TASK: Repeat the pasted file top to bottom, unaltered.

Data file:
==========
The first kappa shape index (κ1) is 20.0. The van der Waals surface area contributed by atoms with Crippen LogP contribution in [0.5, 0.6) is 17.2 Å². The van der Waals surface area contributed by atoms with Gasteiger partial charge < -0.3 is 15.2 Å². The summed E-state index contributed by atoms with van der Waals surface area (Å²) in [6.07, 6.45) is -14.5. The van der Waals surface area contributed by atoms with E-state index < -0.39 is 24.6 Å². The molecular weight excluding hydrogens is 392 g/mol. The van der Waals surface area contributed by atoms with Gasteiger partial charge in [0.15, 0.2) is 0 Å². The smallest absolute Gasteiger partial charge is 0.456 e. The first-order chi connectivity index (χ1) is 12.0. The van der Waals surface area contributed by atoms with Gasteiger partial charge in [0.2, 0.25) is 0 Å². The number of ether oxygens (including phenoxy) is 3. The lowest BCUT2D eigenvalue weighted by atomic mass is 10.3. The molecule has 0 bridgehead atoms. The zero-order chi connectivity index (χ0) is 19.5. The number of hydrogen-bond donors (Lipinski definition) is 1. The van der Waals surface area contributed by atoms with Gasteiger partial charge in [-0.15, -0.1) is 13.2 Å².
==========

The first kappa shape index (κ1) is 20.0. The van der Waals surface area contributed by atoms with Crippen LogP contribution in [0.5, 0.6) is 17.2 Å². The van der Waals surface area contributed by atoms with Gasteiger partial charge < -0.3 is 15.2 Å². The summed E-state index contributed by atoms with van der Waals surface area (Å²) in [6.07, 6.45) is -14.5. The van der Waals surface area contributed by atoms with E-state index < -0.39 is 24.6 Å². The molecular weight excluding hydrogens is 392 g/mol. The van der Waals surface area contributed by atoms with Gasteiger partial charge in [0.15, 0.2) is 0 Å². The smallest absolute Gasteiger partial charge is 0.456 e. The first-order chi connectivity index (χ1) is 12.0. The van der Waals surface area contributed by atoms with Gasteiger partial charge in [0.2, 0.25) is 0 Å². The number of ether oxygens (including phenoxy) is 3. The lowest BCUT2D eigenvalue weighted by atomic mass is 10.3. The molecule has 0 bridgehead atoms. The zero-order chi connectivity index (χ0) is 19.5. The number of hydrogen-bond donors (Lipinski definition) is 1. The van der Waals surface area contributed by atoms with Gasteiger partial charge in [-0.15, -0.1) is 13.2 Å².